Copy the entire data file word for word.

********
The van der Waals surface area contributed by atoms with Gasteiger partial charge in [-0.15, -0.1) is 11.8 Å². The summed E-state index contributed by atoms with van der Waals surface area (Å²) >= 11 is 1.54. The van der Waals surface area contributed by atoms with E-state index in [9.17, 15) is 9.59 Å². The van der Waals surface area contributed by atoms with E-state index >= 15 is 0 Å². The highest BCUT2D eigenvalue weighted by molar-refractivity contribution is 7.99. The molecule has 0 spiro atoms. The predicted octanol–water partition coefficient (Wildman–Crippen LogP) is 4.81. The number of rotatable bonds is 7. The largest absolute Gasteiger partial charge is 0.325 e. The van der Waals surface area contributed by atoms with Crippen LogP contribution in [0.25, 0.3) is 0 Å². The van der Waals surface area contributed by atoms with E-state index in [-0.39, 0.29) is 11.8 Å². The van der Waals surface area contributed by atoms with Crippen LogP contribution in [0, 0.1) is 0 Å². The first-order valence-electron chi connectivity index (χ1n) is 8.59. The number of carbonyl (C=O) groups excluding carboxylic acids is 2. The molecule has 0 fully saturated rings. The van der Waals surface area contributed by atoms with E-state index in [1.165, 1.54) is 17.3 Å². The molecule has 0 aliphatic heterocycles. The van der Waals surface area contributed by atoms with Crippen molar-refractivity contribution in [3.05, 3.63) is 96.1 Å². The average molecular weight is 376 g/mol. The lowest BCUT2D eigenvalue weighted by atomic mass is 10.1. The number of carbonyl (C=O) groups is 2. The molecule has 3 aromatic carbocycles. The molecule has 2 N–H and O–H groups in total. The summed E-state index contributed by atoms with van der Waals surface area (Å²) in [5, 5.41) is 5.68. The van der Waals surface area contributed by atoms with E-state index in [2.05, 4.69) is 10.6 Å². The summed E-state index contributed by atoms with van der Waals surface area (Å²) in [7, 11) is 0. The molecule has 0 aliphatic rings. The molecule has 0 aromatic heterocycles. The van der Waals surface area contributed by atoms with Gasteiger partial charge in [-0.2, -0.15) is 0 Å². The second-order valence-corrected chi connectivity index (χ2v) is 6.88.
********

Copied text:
The van der Waals surface area contributed by atoms with Gasteiger partial charge in [-0.15, -0.1) is 11.8 Å². The summed E-state index contributed by atoms with van der Waals surface area (Å²) >= 11 is 1.54. The van der Waals surface area contributed by atoms with E-state index in [9.17, 15) is 9.59 Å². The van der Waals surface area contributed by atoms with E-state index >= 15 is 0 Å². The highest BCUT2D eigenvalue weighted by molar-refractivity contribution is 7.99. The molecule has 0 spiro atoms. The predicted octanol–water partition coefficient (Wildman–Crippen LogP) is 4.81. The number of rotatable bonds is 7. The largest absolute Gasteiger partial charge is 0.325 e. The van der Waals surface area contributed by atoms with Crippen LogP contribution in [0.25, 0.3) is 0 Å². The van der Waals surface area contributed by atoms with E-state index in [-0.39, 0.29) is 11.8 Å². The van der Waals surface area contributed by atoms with Crippen LogP contribution in [0, 0.1) is 0 Å². The first-order valence-electron chi connectivity index (χ1n) is 8.59. The number of carbonyl (C=O) groups excluding carboxylic acids is 2. The molecule has 0 fully saturated rings. The van der Waals surface area contributed by atoms with E-state index in [1.165, 1.54) is 17.3 Å². The molecule has 0 aliphatic heterocycles. The van der Waals surface area contributed by atoms with Crippen molar-refractivity contribution in [3.05, 3.63) is 96.1 Å². The average molecular weight is 376 g/mol. The lowest BCUT2D eigenvalue weighted by atomic mass is 10.1. The number of carbonyl (C=O) groups is 2. The molecule has 3 aromatic carbocycles. The molecule has 2 N–H and O–H groups in total. The summed E-state index contributed by atoms with van der Waals surface area (Å²) in [5, 5.41) is 5.68. The van der Waals surface area contributed by atoms with E-state index in [2.05, 4.69) is 10.6 Å². The summed E-state index contributed by atoms with van der Waals surface area (Å²) in [7, 11) is 0. The molecule has 0 aliphatic rings. The molecule has 0 aromatic heterocycles. The van der Waals surface area contributed by atoms with Gasteiger partial charge in [-0.2, -0.15) is 0 Å². The second-order valence-corrected chi connectivity index (χ2v) is 6.88.